The adductor group is comprised of five muscles: the adductors longus, brevis, and magnus; the gracilis; and the pectineus. The adductor longus and brevis muscles, the gra-cilis, and much of the adductor magnus are innervated by the obturator nerve. The posterior portion of the adductor magnus, which is predominantly an extensor of the hip, is innervated by the sciatic nerve, whereas the pectineus is innervated

Hip joint ». ligaments

Greater trochanter of femur lliopsoas m. (cut)

Pectineus m. (cut) Adductor brevis m. (cut)

Adductor longus m. (cut) Vastus intermedius m.

Greater trochanter of femur lliopsoas m. (cut)

Pectineus m. (cut) Adductor brevis m. (cut)

Adductor longus m. (cut) Vastus intermedius m.

Piriformis Gemelli

Adductor longus m. (cut)

Pubic tubercle Adductor brevis m. (cut)

Gracilis m. (cut)

Obturator externus m. Quadratus femoris m.

Adductor magnus m. (Adductor minimus m.)

B lliac crest-

Gluteus medius m (covered by facia)

Gluteus maximus m.

B lliac crest-

Gluteus medius m (covered by facia)

Gluteus maximus m.

Adductor Minimus

Sartorius m.

Tensor fasciae latae m.

Rectus femoris m. Vastus lateralis m.

lliotibial tract

Figure 5.4. Drawing of the major muscle groups of the hip.

lliotibial tract r_Anterior superior iliac spine

Sartorius m.

Tensor fasciae latae m.

Rectus femoris m. Vastus lateralis m.

Figure 5.4. Drawing of the major muscle groups of the hip.

mainly by the femoral nerve. Like the hip flexors, these muscles are largely controlled by the second through fourth lumbar segments.

The adductor group has a varied role during gait. At the beginning of stance phase, the adductor magnus is important in assisting the hip extensors to resist flexion of the hip. The adductor longus acts as a hip flexor at the end of the stance phase, and as an extensor at the end of the swing phase.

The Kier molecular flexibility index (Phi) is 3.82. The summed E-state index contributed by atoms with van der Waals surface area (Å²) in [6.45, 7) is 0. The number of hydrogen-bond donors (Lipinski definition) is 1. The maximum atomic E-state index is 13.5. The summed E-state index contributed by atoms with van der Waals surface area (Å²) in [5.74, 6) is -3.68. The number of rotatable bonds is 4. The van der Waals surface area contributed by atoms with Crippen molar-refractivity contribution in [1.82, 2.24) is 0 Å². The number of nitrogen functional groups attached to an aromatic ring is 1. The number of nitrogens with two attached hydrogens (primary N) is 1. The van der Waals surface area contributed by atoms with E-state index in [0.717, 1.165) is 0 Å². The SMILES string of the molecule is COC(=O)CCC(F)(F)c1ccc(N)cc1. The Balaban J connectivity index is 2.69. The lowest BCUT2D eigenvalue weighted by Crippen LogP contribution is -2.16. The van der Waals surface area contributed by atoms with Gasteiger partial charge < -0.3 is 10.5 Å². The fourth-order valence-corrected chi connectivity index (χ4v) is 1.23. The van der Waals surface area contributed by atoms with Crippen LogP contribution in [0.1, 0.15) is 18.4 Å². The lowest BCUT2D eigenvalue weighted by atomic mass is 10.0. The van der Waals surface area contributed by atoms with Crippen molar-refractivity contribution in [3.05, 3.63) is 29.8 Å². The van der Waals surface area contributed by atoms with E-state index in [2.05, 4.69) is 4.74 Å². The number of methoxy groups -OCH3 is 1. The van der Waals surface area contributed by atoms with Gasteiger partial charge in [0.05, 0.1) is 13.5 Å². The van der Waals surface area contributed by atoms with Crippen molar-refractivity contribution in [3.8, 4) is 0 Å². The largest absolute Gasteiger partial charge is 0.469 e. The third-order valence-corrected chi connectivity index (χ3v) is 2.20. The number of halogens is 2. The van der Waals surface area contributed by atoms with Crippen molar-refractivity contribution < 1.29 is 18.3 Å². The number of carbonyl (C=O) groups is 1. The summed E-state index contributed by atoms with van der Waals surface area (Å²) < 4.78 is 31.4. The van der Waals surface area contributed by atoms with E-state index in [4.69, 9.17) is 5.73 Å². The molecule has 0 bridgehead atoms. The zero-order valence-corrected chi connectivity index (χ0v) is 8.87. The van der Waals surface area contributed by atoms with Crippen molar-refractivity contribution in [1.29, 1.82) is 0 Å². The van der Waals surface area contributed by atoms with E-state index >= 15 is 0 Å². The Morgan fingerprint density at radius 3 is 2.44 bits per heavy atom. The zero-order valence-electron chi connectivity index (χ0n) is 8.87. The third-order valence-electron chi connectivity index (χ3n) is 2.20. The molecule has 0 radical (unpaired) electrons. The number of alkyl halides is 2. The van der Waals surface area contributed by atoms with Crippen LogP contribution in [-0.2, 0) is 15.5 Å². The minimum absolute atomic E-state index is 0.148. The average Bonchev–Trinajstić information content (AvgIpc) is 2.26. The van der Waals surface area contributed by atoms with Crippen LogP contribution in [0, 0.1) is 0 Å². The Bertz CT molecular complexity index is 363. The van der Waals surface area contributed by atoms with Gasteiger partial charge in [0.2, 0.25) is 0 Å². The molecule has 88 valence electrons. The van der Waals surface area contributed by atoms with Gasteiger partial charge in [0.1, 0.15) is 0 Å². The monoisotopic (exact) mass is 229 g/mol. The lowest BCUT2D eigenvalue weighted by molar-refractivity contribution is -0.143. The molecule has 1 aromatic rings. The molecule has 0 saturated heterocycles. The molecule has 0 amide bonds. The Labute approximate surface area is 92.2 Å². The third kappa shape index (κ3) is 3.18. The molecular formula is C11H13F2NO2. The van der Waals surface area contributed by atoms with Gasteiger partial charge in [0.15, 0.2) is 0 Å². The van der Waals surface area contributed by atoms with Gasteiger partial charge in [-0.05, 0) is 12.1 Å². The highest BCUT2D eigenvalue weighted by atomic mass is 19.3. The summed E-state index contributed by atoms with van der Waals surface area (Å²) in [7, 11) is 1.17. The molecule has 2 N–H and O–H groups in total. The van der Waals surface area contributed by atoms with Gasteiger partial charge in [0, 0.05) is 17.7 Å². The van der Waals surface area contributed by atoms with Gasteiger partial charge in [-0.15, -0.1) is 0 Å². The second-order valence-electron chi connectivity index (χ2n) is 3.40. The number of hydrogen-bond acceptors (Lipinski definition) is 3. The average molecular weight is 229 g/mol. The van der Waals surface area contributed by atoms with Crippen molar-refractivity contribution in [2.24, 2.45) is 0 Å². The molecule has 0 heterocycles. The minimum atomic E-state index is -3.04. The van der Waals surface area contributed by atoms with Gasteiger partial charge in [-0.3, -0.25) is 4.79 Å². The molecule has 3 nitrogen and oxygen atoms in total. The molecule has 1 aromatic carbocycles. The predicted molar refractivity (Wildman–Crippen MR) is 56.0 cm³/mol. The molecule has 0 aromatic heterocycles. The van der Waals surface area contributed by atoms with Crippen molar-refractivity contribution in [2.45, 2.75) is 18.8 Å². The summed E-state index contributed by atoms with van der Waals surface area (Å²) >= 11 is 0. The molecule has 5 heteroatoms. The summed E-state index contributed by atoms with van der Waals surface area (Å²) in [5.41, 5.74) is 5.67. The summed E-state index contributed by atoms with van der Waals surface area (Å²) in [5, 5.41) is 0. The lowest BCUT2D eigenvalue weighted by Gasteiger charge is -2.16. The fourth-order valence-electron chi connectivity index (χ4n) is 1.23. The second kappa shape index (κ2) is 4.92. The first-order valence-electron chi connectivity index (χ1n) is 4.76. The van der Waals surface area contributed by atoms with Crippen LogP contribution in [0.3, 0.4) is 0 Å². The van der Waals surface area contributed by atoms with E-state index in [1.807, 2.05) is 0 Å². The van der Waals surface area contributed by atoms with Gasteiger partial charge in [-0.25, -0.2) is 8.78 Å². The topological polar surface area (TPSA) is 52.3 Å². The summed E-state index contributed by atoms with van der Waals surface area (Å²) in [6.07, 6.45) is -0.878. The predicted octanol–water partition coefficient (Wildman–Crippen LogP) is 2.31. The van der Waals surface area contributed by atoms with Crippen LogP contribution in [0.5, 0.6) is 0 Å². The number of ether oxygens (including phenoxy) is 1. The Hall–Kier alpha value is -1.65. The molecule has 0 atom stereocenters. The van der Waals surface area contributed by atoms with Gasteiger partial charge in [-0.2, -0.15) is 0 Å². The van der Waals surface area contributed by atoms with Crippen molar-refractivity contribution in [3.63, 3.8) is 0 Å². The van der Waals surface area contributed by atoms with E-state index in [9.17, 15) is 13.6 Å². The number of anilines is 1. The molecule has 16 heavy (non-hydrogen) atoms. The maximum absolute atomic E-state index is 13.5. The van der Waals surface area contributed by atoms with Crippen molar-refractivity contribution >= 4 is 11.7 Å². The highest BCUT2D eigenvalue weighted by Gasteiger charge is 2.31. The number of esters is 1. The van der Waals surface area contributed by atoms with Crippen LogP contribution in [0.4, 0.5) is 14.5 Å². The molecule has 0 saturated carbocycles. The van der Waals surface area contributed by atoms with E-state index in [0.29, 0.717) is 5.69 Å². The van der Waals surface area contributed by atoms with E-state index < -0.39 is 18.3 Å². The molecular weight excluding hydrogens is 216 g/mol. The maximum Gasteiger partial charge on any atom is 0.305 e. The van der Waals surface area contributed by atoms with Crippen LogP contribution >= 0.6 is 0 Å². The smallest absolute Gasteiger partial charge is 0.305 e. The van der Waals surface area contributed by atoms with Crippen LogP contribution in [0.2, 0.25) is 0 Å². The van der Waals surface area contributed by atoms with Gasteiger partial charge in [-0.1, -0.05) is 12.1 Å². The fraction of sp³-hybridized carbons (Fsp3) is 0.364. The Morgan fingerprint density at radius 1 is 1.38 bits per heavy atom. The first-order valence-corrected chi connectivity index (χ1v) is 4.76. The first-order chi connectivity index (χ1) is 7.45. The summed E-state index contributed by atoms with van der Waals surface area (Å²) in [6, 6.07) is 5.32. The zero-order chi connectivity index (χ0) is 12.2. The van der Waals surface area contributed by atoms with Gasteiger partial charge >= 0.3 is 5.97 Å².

The extensors consist of the gluteus maximus and hamstring muscles, including the long head of the biceps femoris, the semitendinosus, and the semimembranosus. Also an extensor is the posterior portion of the adductor magnus. The gluteus maximus is innervated by the inferior gluteal nerve, which is predominantly composed of fibers from the fifth lumbar and first sacral segments. The hamstrings are all innervated by the sciatic nerve, with fibers originating from the fifth lumbar through second sacral segments.

Primarily, the hip extensors are responsible for preventing hip and trunk flexion during gait, especially during the early stance phase of gait. The extensors are also responsible for slowing down the accelerating swing-phase leg at the end of swing phase. If these muscles fail to function properly, gait becomes unsteady. The gluteus maximus, along with the adductor magnus, is also responsible for climbing and rising from a sitting position.

Extending across the posterior aspect of the hip are the short external rotators, including the piriformis, superior and inferior gemelli, obturator externus and internus, and the quadra-tus femoris. Except for the obturator externus, which is innervated by the obturator nerve, the short rotators are innervated by a branch of the sacral plexus.

There are no purely internal rotators of the hip. A number of muscles provide internal rotation as well as other functions. For example, the anterior fibers of the gluteus minimus may rotate the hip internally.

Branches of the lumbar and sacral plexus innervate the hip joint. These nerves derive from the second through fifth lumbar segments. Several of the branches originate from the obturator nerve. The other branches of the obturator nerve innervate the anterior portion of the knee joint, which helps explain why patients with hip disorders may have anterior knee pain in the absence of significant pain about the hip. Occasionally, knee pain may be referred from the hip.

The sciatic nerve emerges from the sacral plexus through the greater sciatic notch between the piriformis and the obtu rator internus. In the sciatic notch, the sciatic nerve is vulnerable to injury from pelvis fractures and, distal to the notch, vulnerable to injury from posterior dislocation of the femoral head. The femoral artery, vein, and nerve enter the thigh lying on the iliopsoas and pectineus muscles. They are cushioned by these muscles and are not likely to be injured by hip dislocation or pelvic fractures.